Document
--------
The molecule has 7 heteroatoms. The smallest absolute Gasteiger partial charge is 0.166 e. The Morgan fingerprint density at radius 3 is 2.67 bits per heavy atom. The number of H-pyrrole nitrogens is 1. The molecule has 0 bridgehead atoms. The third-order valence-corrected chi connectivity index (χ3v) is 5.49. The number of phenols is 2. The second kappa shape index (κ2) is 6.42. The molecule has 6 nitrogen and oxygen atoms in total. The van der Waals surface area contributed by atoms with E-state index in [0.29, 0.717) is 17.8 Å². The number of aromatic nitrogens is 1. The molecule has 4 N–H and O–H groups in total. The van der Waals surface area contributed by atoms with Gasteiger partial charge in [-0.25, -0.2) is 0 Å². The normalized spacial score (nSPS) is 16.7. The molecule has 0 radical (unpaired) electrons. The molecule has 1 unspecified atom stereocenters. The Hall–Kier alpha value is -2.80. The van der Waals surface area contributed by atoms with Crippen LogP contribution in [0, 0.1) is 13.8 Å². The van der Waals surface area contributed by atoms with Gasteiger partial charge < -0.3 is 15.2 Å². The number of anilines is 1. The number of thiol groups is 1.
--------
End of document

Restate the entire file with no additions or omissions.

The molecule has 7 heteroatoms. The smallest absolute Gasteiger partial charge is 0.166 e. The Morgan fingerprint density at radius 3 is 2.67 bits per heavy atom. The number of H-pyrrole nitrogens is 1. The molecule has 0 bridgehead atoms. The third-order valence-corrected chi connectivity index (χ3v) is 5.49. The number of phenols is 2. The second kappa shape index (κ2) is 6.42. The molecule has 6 nitrogen and oxygen atoms in total. The van der Waals surface area contributed by atoms with E-state index in [0.29, 0.717) is 17.8 Å². The number of aromatic nitrogens is 1. The molecule has 4 N–H and O–H groups in total. The van der Waals surface area contributed by atoms with Gasteiger partial charge in [-0.25, -0.2) is 0 Å². The normalized spacial score (nSPS) is 16.7. The molecule has 0 radical (unpaired) electrons. The molecule has 1 unspecified atom stereocenters. The Hall–Kier alpha value is -2.80. The van der Waals surface area contributed by atoms with Crippen LogP contribution in [0, 0.1) is 13.8 Å². The van der Waals surface area contributed by atoms with Gasteiger partial charge < -0.3 is 15.2 Å². The number of anilines is 1. The number of thiol groups is 1.